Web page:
Maura Healey Promised to Bring Transparency to an Opaque Governor’s Office. It’s Not Clear If She’ll Follow Through | Gov. Healey gets credit for signaling a break from her predecessors. But NEFAC’s Justin Silverman tells The Boston Globe that Healey “hasn’t provided any details, she hasn’t shared with us any steps that she’s going to take to make that a reality,” and “until she does, until she puts more action into those words, it’s just a promise unfulfilled.”

Educators: First Amendment, Journalism and Open Government Resources Available | NEFAC recently visited South Hadley (Mass.) High School to discuss the First Amendment with journalism students. The coalition provides educators a variety of resources to incorporate into their classroom lessons each academic year. The materials and services we offer address a range of First Amendment topics, journalism skills and freedom of information laws. Learn more.

NEFAC, Media Groups: Long-Term Government Surveillance Chills First Amendment Freedoms | “Under the rule that still governs in the First Circuit, investigators could station a permanent, never-blinking eye with an indefinite memory outside any sensitive location on bare curiosity — on the off-chance, say, of catching the next Neil Sheehan visiting the next Daniel Ellsberg’s apartment,” explained NEFAC and fellow amici, referencing the late reporter and whistleblower.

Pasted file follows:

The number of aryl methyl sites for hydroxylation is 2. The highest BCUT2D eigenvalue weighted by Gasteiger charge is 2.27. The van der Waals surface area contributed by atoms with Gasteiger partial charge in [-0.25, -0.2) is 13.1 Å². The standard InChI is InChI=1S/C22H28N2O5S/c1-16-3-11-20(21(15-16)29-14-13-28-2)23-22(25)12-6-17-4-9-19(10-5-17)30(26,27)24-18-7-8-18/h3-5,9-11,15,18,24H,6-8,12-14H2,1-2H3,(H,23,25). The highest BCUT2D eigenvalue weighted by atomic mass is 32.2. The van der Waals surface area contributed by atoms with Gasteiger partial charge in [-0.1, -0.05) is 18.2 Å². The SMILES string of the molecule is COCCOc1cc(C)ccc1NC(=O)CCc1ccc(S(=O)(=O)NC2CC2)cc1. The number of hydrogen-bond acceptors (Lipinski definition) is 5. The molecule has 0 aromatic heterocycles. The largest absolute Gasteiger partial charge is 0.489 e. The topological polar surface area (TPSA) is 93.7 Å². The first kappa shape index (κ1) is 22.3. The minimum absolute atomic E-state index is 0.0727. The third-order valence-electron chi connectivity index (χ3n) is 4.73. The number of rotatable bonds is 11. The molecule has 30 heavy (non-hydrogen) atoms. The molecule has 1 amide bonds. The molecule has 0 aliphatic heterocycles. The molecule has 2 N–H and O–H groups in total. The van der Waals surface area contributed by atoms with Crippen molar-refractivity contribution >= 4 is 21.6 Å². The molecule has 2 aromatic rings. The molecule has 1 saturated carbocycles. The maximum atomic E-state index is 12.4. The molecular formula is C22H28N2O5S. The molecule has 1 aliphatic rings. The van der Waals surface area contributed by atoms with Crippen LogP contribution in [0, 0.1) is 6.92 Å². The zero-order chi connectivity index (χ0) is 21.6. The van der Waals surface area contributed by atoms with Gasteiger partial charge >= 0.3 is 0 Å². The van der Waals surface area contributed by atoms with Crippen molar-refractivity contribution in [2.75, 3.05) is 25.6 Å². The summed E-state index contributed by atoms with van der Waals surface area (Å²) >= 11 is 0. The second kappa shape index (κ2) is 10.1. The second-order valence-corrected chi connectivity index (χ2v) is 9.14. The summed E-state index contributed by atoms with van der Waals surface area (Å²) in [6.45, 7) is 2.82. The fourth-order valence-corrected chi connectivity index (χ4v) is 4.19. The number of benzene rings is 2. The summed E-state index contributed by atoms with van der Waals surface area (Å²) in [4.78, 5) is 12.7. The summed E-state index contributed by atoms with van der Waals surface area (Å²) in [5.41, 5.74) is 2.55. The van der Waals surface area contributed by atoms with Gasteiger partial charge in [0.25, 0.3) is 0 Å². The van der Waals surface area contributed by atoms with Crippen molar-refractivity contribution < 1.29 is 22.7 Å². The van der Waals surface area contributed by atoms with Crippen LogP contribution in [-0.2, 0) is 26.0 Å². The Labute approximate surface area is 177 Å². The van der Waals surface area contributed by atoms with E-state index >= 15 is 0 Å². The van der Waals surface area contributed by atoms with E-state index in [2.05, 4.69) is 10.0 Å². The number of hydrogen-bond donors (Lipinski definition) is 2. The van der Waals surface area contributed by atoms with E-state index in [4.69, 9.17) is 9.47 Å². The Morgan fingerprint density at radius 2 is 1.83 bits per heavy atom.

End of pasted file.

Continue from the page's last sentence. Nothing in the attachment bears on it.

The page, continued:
NEFAC Begins 2023 with New Leadership and Expanded Executive Committee | Attorney Gregory V. Sullivan, long-time media counsel and First Amendment professor, will serve as NEFAC’s president. Executive Committee members also include Maggie Mulvihill of Boston University, Topher Hamblett of The Foundation for West Africa, NEFAC Executive Director Justin Silverman, Shirley Leung and Emily Sweeney of The Boston Globe, and Carlos Virgen of The Day.

NEFAC, Press Groups to Mass. Governor-Elect Healey: Subject Governor’s Office to Public Records Law | Massachusetts is one of only two states where the governor has a blanket exemption from the public records law, either by statute or through practice. That is true even though it is not clear that the legislature ever intended to create such an exemption. “You have the singular opportunity to reverse 25 years of an ill-conceived policy,” the groups wrote to Healey.

A Broken System: Why It Pays to Be Opaque in Rhode Island | NEFAC’s Tim White, an investigative journalist at WPRI in Providence, explains a recent ruling by the state Attorney General’s Office and how it reflects broader concerns about the Rhode Island Access to Public Records Act. “The system is broken,” White writes. “APRA needs a robust overhaul to tilt the pendulum back toward the public.” Read full commentary. Learn more about the state’s public records law.

NEFAC Sounds Alarm Over Proposed Right-to-Know Law Fees | Obtaining governmental records through a right-to-know request in New Hampshire would become more costly under a proposed bill headed to lawmakers next year. “The government has a duty to be as responsive as they possibly can be,” NEFAC President Gregory V. Sullivan told the New Hampshire Bulletin. “I see this bill as a roadblock to that accountability.”

NEFAC Newsroom Training: Defamation and Privacy | NEFAC President Gregory V. Sullivan recently taught a class on libel and invasion of privacy to reporters at Connecticut Public and with the New England News Collaborative. Our coalition provides workshops and instruction to news organizations throughout the region. We offer a long list of courses for you and your colleagues — and can work with you to develop new classes that meet your newsroom needs.